circuit eourt is not indicated by the clerk. The suit in the state court has- been removed into the United States court on petition of the nonresidents. The petition alleges that Roy Fitzpatrick is not the regular guardian of the infant, Albert, and sets out reasons on which it is assumed that the order of appointment is void. Issue is taken on the petition for removal so far as it alleges the Texas citizenship of the child, Marks; and, by plea in abatement to the jurisdiction of the suit instituted in this court, the same issue is made as to the citizenship of the child, and the cases are now heard upon. these questions of jurisdiction only. It does appear that Mrs. Marks, with the child, was in Texas on the 3d, 4th, and until the afternoon of the 5th of May, 1895, before the second marriage; and the question is, had she effected during that time a change in citizenship of herself and child? The constitution of the United States (article 3, § 2) declares that the judicial power of the United States shall extend, among other cases, "to controversies between citizens of different states." And the .iudiciary acts of congress in carrying out this provision of the constitution have conferred jurisdiction on the circuit courts, limited in the terms of the constitution to suits "between citizens of different states," further restricting the jurisdiction to "suits of a civil nature at common law or in equity," and restricting the jurisdiction also in respect to the sum or value of the matter in dispute. And as the jurisdiction of the circuit courts is limited in the sense tbt such courts have no jurisdiction, except that conferred by the constitution and laws of the United States, the ruling has been such from the beginning as to require that the jurisdiction should clearly and distinctly appea,r from the record without argument or inference, the presumption being that a case is without the jurisdiction of the circuit court unless the contrary affirmatively appears. Robertson v. Cease, 97 U. S. 646; Brown v. Keene, 8 Pet. 112; Anderson v. Watt, 138 U. S. .694, 11 Sup. Ct. 449. Persons may be citizens of the United States without being citizens of any state. Slaughterhouse Cases, 16 Wall. 36; U. So v. Cruikshank, 92 U. S. 542. Citizenship, in relation to the federal judiciary, must be of that kind which identifies the party with some particular state of which he is a member. Butler v. Farnsworth (1821) 4 Wash. C. C. 101, Fed. Cas. No. 2,240; Morris v. Gilmer, 129 U. S. 315, 9 Sup. Ct. 289; v. U. S., 21 Wall. 350. To constitute citizenship of a state in relation to the judiciary acts requires-First, residence within such state; and, second, an intention that such residence shall be permanent. In this sense, state citizenship means the same thing as domicile in its general ac> ceptation. The act of residence does not alone constitute the domicile of a party, but it is the fact of residence, accompanied by an intention of remaining, which constitutes domicile. The distinction between domicile and mere residence may be shortly put as that between residence animo manendi and residence animo revertendi. Morris v. Gilmer, Mitchell v. U. S., Butler v. Farnsworth, supra; Doyle v. Clark, Fed. Cas. No. 4,053. Mere residence may be for a transient purpose, as for business. for a fixed period, or limited by an expected future event, upon the happening of which. there is a DUl'-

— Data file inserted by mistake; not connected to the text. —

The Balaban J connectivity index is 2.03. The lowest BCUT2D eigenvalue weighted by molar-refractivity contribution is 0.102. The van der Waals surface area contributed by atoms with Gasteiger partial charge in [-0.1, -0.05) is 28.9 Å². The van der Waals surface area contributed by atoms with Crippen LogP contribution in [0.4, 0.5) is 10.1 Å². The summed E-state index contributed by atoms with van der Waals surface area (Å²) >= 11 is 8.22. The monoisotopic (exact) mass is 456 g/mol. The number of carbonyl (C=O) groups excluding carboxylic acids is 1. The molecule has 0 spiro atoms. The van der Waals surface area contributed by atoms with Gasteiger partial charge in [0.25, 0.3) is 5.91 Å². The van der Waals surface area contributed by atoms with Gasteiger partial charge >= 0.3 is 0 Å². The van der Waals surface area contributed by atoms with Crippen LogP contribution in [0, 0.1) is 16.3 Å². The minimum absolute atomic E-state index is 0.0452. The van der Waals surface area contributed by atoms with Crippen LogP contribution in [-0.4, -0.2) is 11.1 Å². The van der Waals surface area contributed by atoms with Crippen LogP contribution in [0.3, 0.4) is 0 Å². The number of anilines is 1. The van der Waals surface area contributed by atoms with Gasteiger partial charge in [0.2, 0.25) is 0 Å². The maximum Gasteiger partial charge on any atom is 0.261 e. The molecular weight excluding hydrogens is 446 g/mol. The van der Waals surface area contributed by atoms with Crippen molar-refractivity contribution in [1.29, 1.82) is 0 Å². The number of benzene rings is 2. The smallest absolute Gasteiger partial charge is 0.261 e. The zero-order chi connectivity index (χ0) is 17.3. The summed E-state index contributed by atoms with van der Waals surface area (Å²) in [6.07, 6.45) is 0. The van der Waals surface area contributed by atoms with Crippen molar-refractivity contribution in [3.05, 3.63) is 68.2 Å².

pose to return or remove: The two elements of residence, and the intention that such residence shall be permanent, must concur to make citizenship. It has consequently been held from the beginning that an averment of residence is not the equivalent of an a,verment of citizenship for the purpose of supporting jurisdiction in the courts of the United States. Horne v. George H. Hammond Co., 155 U. S. 393, 15 Sup. Ct. 167; Wolfe v. Insurance Co., 148 U. S. 389, 13 Sup. Ct. 602; Menard v. Goggan, 121 U. S. 253,7 Sup. Ct. 873; Everhart v. Huntsville College, 120 U. S. 223, 7 Sup. Ct. 555; Grace v. Insurance Co., 109 U. S. 278, 3 Sup. Ct. 207; Brown v. Keene, 8 Pet. 112; Turner v. Bank, 4 Dall. 8. And this ruling has been adhered to, to the present time, and has been held to be unaffected by the definition of citizenship as contained in the fourteenth amendment of the constitution of the United States, wherein it is declared that "all persons born or naturalized in the United States, and subject to the jurisdiction thereof, are citizens of the United States, and of the state wherein they reside." Shaw v. Mining Co., 145 U. S. 444, 12 Sup. Ct. 935; Anderson v. Watt, 138 U. S. 694, 11 Sup. Ct. 449. The question with which the court is dealing here is whether or not there had been, at the time of the institution of these suits, a change in the citizenship of the infant, Albert S. Marks, Jr., for the question relates to that time. In Mitchell v. U. S., 21 Wall. 353, Mr. Justice Swayne said: